Extremely Loud & Incredibly Close — But Not Close Enough

In Stephen Daldry’s Extremely Loud & Incredibly Close, we follow a young boy’s searchings. We see his father’s (Tom Hanks’) tutelage and inspiration, which sends his son, Oskar Schell (played by Thomas Horn), on many a journey through the boroughs of New York City.  Before he dies on 9/11 in one of the towers, Thomas Schell  introduces his son to the “reconnaissance” mission of discovering the missing sixth borough.  But his death, and the six answering machine messages that he leaves prior to the tower’s collapse, detours his son to search for the lock that matches a key found in a blue vase hidden at the top of his father’s closet. Was that convoluted enough?  Through the five boroughs, Oskar visits everyone whose last name is “Black”—the single word written on the envelope containing the mysterious key.  OK, it did get more convoluted. Along the way, he learns to talk civilly to people, which is quite an accomplishment for a child suspected of Asperger’s Disease, discovers his long-deserted grandfather, and overcomes significant fears (e.g., riding on public transportation). It’s a good coming-of-age story, at least for the first two stages (separation→margin), Oskar repeats every Saturday when he (later, joined by his grandfather) journeys from his Manhattan apartment to fulfill all of the requirements of the margin stage:  mentor, breaking taboos, struggling with tasks, facing trials, dealing with failures, and grabbling with (pre-)adolescent angst.  All that is fairly obvious and well-done.  So I don’t choose to discuss it further.

Rather, I’d rather complain about the disturbing ethics of the ending. (Spoiler alert.)  Although his mother yearns to hear her husband’s voice just one more time, proclaiming his love for her—a desire she confesses to her son at the end of the movie after they’ve quickly patched up his hostility toward her—Oskar continues to conceal the answering machine messages, one of which reveals his father’s profession of love.  Or more accurately, her husband’s profession of love to her.  How can he be so cruel, especially since he’s just so poignantly reunited with his mother?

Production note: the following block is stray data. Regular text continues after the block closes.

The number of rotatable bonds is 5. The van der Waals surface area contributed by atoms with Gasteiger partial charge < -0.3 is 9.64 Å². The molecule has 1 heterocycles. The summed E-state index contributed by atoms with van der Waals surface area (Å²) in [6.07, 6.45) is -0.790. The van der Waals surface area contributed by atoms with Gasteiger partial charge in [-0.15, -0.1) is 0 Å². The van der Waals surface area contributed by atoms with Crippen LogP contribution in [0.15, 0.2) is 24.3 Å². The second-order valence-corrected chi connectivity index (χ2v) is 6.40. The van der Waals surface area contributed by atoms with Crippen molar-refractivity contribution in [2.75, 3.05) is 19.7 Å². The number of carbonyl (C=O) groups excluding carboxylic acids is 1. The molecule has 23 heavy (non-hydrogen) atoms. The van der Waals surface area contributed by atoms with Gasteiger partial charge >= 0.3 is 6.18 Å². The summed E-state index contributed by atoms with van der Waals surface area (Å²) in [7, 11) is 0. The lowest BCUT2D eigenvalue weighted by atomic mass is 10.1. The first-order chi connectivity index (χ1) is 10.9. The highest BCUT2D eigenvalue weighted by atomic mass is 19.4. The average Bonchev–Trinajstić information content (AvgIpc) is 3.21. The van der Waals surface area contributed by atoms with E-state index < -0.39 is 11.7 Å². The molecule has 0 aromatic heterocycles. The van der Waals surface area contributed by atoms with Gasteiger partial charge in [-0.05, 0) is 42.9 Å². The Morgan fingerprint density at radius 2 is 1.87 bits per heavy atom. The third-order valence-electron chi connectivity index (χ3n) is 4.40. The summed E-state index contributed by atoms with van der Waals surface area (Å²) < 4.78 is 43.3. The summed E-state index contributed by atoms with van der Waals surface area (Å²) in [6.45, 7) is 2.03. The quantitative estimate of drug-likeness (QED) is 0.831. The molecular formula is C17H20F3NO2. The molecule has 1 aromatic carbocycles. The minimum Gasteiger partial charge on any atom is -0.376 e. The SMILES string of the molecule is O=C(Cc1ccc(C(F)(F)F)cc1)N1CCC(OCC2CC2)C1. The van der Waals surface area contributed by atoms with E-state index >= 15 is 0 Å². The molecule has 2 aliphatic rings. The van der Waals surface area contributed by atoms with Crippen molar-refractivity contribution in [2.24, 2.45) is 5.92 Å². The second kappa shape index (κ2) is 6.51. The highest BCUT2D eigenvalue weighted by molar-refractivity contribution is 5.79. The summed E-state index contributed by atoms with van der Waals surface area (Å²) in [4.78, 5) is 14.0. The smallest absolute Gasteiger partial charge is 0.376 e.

Oskar has one more secret, which he tells to a random character, but again, not to his mother.  Flashback to 9/11.  Oskar has listened to the first five answering machine messages left by his father.  Oskar hears his father’s desperation at being on one of the tower’s floors amidst crying, screaming, and sirens.  The phone rings again.  Poised, Oskar becomes emotionally and physically paralyzed, ignoring the phone.  The machine clicks on.  “Are you there?” …  “Are you there?” …  “Are you there?” …  “Are you there?” …  “Are you there?” …  “Are you there?” …  “Are you there?” …  “Are you there?” …  “Are you there?” Nine times.  The phone goes dead.  After switching out answering machines, Oskar spends many a secret moment reviewing the messages.  We don’t hear the sixth one until very late in the film when Oskar reveals that he envisions his father to be inquiring about him.  But Oskar must know that it’s just as likely that this is a husband seeking his wife, a woman he seems to have adored.  And Oskar must know how much this sixth message would, in particular, console his mother.  Likely, he also knows how much it would disturb her that Oskar never picks up the phone, consigning his father to lonely, lost final moments.

Why Oskar conceals the messages from his mother—his guilt, his control, his spite—matters not to me.  He deprives his mother of the truth and perhaps, of the only consolation she will ever find amidst the shambles of her life.  While his decision causes her no more anguish, it cheats her from a pseudo reunion with the man she has loved and has loved her.

All ethics aside, this decision prevents Oskar from successfully completing the coming-of-age cycle: separation→margin→aggregation.  With such a secret, how can he create a healthy relationship with his mother, his new-found grandfather, and his grandmother?  How can he self-actualize when self-actualizing demands creating healthy, authentic relationships?
In the final analysis, Oskar has cheated himself.


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